Robotic surgery is here to stay. The upsides are obvious: robots never get tired or nervous during an operation, and their hands don’t shake. The assistance of a surgical robot allows even mediocre surgeons to perform interventions that used to be the domain of an elite corps. In the United States alone, the da Vinci surgical system from Intuitive Surgical was used in nearly 400,000 operations last year. But even robodocs are not infallible.
Patients and operating staff are frequently struck by robotic arms, and there have been reports of robots that wouldn’t release tissue grasped during surgery. According to Paolo Fiorini, professor at the University of Verona, patients have filed 1700 lawsuits against Intuitive Surgical in the United States. Fiorini is the principal investigator of the EU-sponsored SAFROS-Project, which aims to improve patient safety in robotic surgery procedures.
Problems often occur because surgeons lack experience and proper training in guiding the robotic helpers. “Nobody explains to surgeons the implications of working with a robot, the peculiarity and characteristics,” Fiorini told medtechinsider. “Robotic motions often are completely unpredictable to surgeons.” Since the robotic procedure seems simple and intuitive, surgeons—possibly misled by manufacturer claims—take their training too lightly and are not prepared to cope with difficulties when something goes awry, adds Fiorini.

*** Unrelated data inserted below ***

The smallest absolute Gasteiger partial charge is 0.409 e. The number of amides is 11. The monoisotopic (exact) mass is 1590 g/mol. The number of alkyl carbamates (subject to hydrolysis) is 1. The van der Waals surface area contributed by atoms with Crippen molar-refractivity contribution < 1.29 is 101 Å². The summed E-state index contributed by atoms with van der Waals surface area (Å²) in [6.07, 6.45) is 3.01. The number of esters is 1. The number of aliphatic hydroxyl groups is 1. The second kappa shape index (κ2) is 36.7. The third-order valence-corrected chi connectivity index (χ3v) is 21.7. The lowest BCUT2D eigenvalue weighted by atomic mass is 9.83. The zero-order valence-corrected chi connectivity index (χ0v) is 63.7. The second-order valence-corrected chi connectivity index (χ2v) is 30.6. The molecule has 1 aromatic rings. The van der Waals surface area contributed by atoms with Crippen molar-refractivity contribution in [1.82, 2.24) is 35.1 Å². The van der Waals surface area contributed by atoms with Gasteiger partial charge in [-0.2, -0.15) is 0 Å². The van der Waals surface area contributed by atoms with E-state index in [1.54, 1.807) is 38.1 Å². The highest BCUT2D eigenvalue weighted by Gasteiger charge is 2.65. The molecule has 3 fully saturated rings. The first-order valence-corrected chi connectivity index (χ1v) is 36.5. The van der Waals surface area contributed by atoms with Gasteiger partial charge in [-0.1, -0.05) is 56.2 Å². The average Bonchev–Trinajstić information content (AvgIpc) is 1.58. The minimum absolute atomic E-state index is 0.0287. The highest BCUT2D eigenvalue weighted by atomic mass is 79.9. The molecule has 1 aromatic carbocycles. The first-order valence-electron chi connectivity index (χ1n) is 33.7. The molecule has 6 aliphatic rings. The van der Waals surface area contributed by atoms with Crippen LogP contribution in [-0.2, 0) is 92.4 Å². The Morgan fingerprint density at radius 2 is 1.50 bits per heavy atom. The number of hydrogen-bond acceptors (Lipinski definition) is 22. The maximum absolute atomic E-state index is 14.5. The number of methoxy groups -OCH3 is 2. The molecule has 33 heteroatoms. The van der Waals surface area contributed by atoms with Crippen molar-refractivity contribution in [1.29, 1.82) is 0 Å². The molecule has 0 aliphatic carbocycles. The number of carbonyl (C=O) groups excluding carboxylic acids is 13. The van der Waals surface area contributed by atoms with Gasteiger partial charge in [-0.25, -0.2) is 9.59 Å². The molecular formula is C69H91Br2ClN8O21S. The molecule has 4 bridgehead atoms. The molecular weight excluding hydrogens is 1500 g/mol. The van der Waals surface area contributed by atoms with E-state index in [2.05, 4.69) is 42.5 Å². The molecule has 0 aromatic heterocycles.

To help remedy this, SAFROS has developed a virtual surgical simulator, which helps trainees to improve their skills in a variety of simulated environments. SAFROS researchers also have designed an integrated operating room monitoring system that collects data from noninvasive sensors and cameras to help in the creation of a working environment where humans and robots can safely interact. The setup has been tested with two sets of surgical robots and has resulted in the designation of safe areas as well as basic collision avoidance features. The research team also came up with new algorithms for the automatic recognition of organs in ultrasound and CT imaging, which can be used for improving robotic guidance during surgery.
SAFROS, an an acronym for Patient Safety in Robotic Surgery, is funded with nearly €4 million through the DG CONNECT Seventh Framework Programme. The 36-month programme was coordinated by the University of Verona in Italy and involved partners from several other European countries as well as the World Health Organization.